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Generations of music:  Helmi Harrington plays the kind of accordion her mother bought in Germany, a small diatonic Hohner that would have cost her mother $12-15 in 1908 ($336-415 today).

To the listener who doesn’t venture far from the Billboard Hot 100, an accordion is practically an exotic instrument. They haven’t been a staple of American popular music in decades, yet the piano accordion is the official city instrument of San Francisco and there’s a passionate group of people here in the area who are committed to the instrument.

“Somebody said to me, ‘I would play accordion but I don’t like polkas,’” says Fergus Falls resident Yvonne Marts. Well, accordions are about a lot more than polka: they’re used in popular music in Central and South America, they’re sometimes used in European and North American dance-pop music, as well as cajun music, zydeco and jazz music, and who could forget the work “Weird Al” Yankovic has done to make the accordion popular again?

Marts, an expert at accordion repair, learned her craft from Helmi Harrington, who was in town this week to accept a donation from Marts of two accordions on behalf of A World of Accordions Museum, a Hohner Morino VM and a Hohner Imperator IV. “In the ‘90s, I taught accordion repair at Red Wing Technical College and that’s where Yvonne and I met, and then a few years later when I opened my own school in Duluth, Yvonne was one of the students,” says Harrington.

“When I went to school (with Harrington), I thought I knew something about accordions and within a couple of hours I realized that what I knew, maybe I would recognize an accordion if it fell on me,” recounts Marts. “I knew very little of what there was to learn and she told us, ‘If you learn it, I’ll give you more. The more you accomplish, the faster you accomplish it, the more I give you.’ And we did. We kind of pushed her to really give us a lot and we learned and we also learned that if she said it, it was true.” Harrington went so far as to not only expect her students to know how to fix a variety of accordions, but also how to play a tune on each one. If you can’t show that you know your way around the instrument, clients won’t trust you with them. “She taught us: think it through; listen carefully; trust your fingers; and know when to quit.,” says Marts.

“Those aren’t bad rules of life in general,” Harrington adds. If it weren’t for her lessons, Marts wouldn’t have ever come into possession of the two Hohner accordions now on display at the museum in Superior, Wisconsin: both came from people who originally needed them fixed.

For the Imperator, Marts says, “I had to replace all of the pads, right and left, 164 on the right-hand side, four times 12 on the left, and I had to find special material because the springs were so tiny that they had to have a very compressible material in order to hold it air-tight. I tried umpteen different substances before I found one that would be compressible that would hold the air tight enough in there to play. That was probably one of the biggest challenges I’ve had in repair work after I went to school with (Harrington).”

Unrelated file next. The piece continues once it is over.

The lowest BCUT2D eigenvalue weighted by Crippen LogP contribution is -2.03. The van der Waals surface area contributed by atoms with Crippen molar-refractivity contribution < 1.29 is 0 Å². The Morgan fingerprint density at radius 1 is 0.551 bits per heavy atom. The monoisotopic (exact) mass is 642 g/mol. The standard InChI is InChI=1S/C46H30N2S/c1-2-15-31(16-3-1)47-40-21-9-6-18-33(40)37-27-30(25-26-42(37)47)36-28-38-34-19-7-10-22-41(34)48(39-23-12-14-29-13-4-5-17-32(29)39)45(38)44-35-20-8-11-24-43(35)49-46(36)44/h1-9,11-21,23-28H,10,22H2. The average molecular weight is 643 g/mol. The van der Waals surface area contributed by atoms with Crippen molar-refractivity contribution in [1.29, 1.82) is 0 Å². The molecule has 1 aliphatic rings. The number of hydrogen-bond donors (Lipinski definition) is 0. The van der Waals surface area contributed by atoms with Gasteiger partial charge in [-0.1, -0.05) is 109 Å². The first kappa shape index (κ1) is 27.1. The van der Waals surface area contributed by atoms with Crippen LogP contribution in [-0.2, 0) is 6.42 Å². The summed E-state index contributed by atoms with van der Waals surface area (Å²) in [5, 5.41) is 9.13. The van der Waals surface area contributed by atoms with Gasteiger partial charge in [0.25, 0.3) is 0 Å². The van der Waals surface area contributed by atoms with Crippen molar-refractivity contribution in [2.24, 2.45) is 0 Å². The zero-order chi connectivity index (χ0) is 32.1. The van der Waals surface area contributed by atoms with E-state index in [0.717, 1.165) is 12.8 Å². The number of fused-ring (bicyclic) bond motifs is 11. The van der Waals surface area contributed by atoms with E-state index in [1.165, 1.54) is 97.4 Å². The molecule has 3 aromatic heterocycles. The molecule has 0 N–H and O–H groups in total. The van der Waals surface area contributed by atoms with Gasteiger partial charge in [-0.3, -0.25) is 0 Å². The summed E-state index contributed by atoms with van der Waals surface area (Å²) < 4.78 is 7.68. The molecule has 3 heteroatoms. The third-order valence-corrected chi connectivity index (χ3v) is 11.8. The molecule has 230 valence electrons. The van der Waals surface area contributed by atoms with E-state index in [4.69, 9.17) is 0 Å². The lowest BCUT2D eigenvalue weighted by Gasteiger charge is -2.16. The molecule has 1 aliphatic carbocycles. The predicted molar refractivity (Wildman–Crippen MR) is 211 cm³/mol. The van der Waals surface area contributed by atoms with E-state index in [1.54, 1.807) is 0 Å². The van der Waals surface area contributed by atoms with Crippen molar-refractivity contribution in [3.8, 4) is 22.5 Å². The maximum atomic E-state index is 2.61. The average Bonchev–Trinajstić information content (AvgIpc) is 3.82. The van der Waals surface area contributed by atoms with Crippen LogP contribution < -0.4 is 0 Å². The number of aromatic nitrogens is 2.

Accordions were a family business for Harrington, whose mother taught accordion lessons in Germany before immigrating to Texas.

In Germany, her mother had made a half-cent a week as an apprentice at a hat shop, but she and her sister-in-law saved what they could to purchase a small accordion from the cheapest department store in Cologne. She taught herself how to play and won a competition: “The prize for that was the education in south Germany, in Trossingen, which was part of the Hohner manufacturing industry,” the world’s most prestigious accordion institute at the time.

After World War II, Harrington, her mother and her grandmother immigrated to Texas where her mother continued to repair, play and teach accordion. “I was little but I stuck my nose in her business right away and learned from her what I could and helped out where I could. So it’s been a part of my life forever,” Harrington says.

In 1993, Harrington founded A World of Accordion Museum in Duluth to educate people and preserve the cultural and musical history of the instrument. They outgrew the space there and moved the museum to Superior, Wisconsin where they now have about 1,400 accordions on display and about 2,000 total. She says, “We service and maintenance every accordion annually because I still keep teaching students how to do that. So they’ll, into perpetuity, remain in good condition.” Today, she continues to teach accordion to about 60 students each week and the museum will be returning to Duluth for a second museum site for electronic-only instruments.

The two accordions Marts is donating are valuable not only monetarily, but in personal significance as well. Unfortunately, they’re too large for her to play these days, yet she remembers her time with them fondly. “I’ve had it for 10 or 12 years,” Marts says of the Imperator IV. We enjoy playing it, we took it up to Fargo — Marj Hanson and Judy Nims and I put on a display of accordions for the Fargo Park District for a total of 16 years and we brought this up there to show people that accordions aren’t just polka stuff. … I wanted to be sure they were in a good home.”

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